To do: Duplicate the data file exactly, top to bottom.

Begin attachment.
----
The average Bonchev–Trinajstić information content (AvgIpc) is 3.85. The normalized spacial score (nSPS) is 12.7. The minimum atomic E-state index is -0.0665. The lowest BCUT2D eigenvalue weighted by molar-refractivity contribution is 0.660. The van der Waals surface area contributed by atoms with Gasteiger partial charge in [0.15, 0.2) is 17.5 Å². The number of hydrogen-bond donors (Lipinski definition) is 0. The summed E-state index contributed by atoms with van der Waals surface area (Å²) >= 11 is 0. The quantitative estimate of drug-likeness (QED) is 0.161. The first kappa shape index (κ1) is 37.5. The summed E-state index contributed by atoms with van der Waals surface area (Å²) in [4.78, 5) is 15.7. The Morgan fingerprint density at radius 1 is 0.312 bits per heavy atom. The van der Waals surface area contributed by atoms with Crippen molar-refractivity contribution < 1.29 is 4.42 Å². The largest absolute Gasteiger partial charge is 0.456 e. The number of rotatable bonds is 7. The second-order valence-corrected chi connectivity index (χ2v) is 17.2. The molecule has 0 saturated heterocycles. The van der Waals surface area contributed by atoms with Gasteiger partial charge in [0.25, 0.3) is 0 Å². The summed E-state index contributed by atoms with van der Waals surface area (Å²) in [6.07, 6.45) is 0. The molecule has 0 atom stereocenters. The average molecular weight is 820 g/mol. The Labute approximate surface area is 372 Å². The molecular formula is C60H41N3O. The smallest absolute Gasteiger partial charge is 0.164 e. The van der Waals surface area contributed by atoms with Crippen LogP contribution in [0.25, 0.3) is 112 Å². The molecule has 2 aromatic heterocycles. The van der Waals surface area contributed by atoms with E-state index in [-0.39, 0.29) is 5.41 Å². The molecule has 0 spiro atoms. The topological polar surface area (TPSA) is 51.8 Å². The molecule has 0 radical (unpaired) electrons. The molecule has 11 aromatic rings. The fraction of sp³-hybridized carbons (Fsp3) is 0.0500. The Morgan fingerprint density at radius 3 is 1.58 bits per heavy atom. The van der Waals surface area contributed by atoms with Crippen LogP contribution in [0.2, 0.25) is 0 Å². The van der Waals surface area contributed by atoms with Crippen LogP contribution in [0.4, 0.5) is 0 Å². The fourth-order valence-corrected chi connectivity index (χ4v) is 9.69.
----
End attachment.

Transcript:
The average Bonchev–Trinajstić information content (AvgIpc) is 3.85. The normalized spacial score (nSPS) is 12.7. The minimum atomic E-state index is -0.0665. The lowest BCUT2D eigenvalue weighted by molar-refractivity contribution is 0.660. The van der Waals surface area contributed by atoms with Gasteiger partial charge in [0.15, 0.2) is 17.5 Å². The number of hydrogen-bond donors (Lipinski definition) is 0. The summed E-state index contributed by atoms with van der Waals surface area (Å²) >= 11 is 0. The quantitative estimate of drug-likeness (QED) is 0.161. The first kappa shape index (κ1) is 37.5. The summed E-state index contributed by atoms with van der Waals surface area (Å²) in [4.78, 5) is 15.7. The Morgan fingerprint density at radius 1 is 0.312 bits per heavy atom. The van der Waals surface area contributed by atoms with Crippen molar-refractivity contribution < 1.29 is 4.42 Å². The largest absolute Gasteiger partial charge is 0.456 e. The number of rotatable bonds is 7. The second-order valence-corrected chi connectivity index (χ2v) is 17.2. The molecule has 0 saturated heterocycles. The van der Waals surface area contributed by atoms with Gasteiger partial charge in [0.25, 0.3) is 0 Å². The summed E-state index contributed by atoms with van der Waals surface area (Å²) in [6.07, 6.45) is 0. The molecule has 0 atom stereocenters. The average molecular weight is 820 g/mol. The Labute approximate surface area is 372 Å². The molecular formula is C60H41N3O. The smallest absolute Gasteiger partial charge is 0.164 e. The van der Waals surface area contributed by atoms with Crippen LogP contribution in [0.25, 0.3) is 112 Å². The molecule has 2 aromatic heterocycles. The van der Waals surface area contributed by atoms with E-state index in [-0.39, 0.29) is 5.41 Å². The molecule has 0 spiro atoms. The topological polar surface area (TPSA) is 51.8 Å². The molecule has 0 radical (unpaired) electrons. The molecule has 11 aromatic rings. The fraction of sp³-hybridized carbons (Fsp3) is 0.0500. The Morgan fingerprint density at radius 3 is 1.58 bits per heavy atom. The van der Waals surface area contributed by atoms with Crippen LogP contribution in [0.2, 0.25) is 0 Å². The van der Waals surface area contributed by atoms with Crippen LogP contribution in [0.4, 0.5) is 0 Å². The fourth-order valence-corrected chi connectivity index (χ4v) is 9.69.